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Light Peak is a computer cable technology designed by Intel® to replace the large number of different connections found on computers and personal electronics. The initial revision supports data rates of up to 10 gigabits per second, and future versions could handle up to 100 gigabits per second. Existing connection technologies can be supported and transmitted over a cable using either electrical or optical technology. Light Peak was rebranded as Thunderbolt™ in 2011.
With input from Apple®, Intel® created Light Peak with the goal of replacing the large number of single- and multi-use connections found on computers and consumer electronics. The company hoped to replace general-purpose connections like Universal Serial Bus (USB) and more specific technologies like the High-Definition Multimedia Interface (HDMI) with a single physical interface, thereby eliminating the need for different cables. This could allow a laptop to have a single cable interface with the ability to connect to accessories like external hard drives and scanners as well as monitors, projectors, or televisions.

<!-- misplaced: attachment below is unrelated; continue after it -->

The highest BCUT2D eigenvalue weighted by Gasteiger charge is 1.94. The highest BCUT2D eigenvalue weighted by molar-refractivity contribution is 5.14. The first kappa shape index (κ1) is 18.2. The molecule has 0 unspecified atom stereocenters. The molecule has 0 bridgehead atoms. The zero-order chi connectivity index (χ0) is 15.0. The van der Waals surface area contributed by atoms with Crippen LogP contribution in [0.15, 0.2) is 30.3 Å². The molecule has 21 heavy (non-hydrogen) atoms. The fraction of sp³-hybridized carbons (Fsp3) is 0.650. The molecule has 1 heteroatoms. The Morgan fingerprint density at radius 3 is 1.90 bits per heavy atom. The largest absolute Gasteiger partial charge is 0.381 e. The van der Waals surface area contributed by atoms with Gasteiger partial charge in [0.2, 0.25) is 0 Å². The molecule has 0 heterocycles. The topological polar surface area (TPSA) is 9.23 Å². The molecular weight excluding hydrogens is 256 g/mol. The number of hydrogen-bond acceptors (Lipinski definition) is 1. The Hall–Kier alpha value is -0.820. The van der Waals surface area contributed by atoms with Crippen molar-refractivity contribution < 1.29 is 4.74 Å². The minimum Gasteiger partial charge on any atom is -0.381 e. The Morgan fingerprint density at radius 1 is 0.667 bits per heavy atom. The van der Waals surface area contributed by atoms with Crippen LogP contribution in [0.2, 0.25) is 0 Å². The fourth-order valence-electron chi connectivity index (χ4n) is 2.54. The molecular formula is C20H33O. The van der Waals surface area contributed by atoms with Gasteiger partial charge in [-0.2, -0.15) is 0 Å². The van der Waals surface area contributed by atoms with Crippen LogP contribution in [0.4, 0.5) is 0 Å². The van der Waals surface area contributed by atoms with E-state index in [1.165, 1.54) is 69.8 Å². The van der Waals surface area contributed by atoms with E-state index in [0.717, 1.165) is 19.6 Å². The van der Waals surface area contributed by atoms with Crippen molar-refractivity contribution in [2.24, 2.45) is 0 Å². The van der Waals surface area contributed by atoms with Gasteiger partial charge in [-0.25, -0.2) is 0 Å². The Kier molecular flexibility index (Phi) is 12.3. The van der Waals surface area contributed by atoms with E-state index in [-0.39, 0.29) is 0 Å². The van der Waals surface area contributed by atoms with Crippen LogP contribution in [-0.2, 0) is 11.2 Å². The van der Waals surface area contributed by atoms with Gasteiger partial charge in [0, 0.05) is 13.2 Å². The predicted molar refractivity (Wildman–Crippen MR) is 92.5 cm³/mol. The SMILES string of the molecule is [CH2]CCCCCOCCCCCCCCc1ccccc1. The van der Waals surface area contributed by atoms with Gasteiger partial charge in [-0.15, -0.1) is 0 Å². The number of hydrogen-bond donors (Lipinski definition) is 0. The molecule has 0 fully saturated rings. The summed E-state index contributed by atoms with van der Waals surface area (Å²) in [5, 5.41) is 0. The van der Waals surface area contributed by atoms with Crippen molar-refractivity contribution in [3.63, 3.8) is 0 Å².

To support multiple devices at once, Light Peak was designed with a much higher bandwidth than competing technologies. Initial versions of the technology support up to 10 gigabits of data per second, and Intel® has claimed this could ultimately be expanded to as much as 100 gigabits per second. In comparison, USB 3.0 has a maximum theoretical data rate of 4.8 gigabits per second. Light Peak also supports full-duplex connections, i.e., data can be sent and received simultaneously. Devices can also be daisy chained, thus allowing one port to connect to multiple devices without the use of a hub.
Existing connection standards like PCI Express and DisplayPort can be sent over a Light Peak connection, so a single cable might connect a computer to both a hard disk and high definition television (HDTV). A controller chip would encapsulate these protocols and send them over a Light Peak cable to a destination device where the protocols are returned to their native state. Under this setup, existing software can be used without new device drivers. The physical connector is identical to the one used by Mini DisplayPort, and existing displays can be used in a compatibility mode.
In February 2011, the first computers and devices compatible with this technology, rebranded as Thunderbolt™, were announced. Although early demonstrations of Light Peak had fiber optic cables powered by small lasers, the first products equipped with Thunderbolt™ use more traditional electrical signals over copper wiring. Both types of connections are supported under the new standard, with each offering distinct benefits. Electrical-only connections are cheaper and can provide up to 10 watts of power to external devices, but are limited to 9.8 feet (3 meters). More expensive optical cables can support much longer distances, but cannot power devices.
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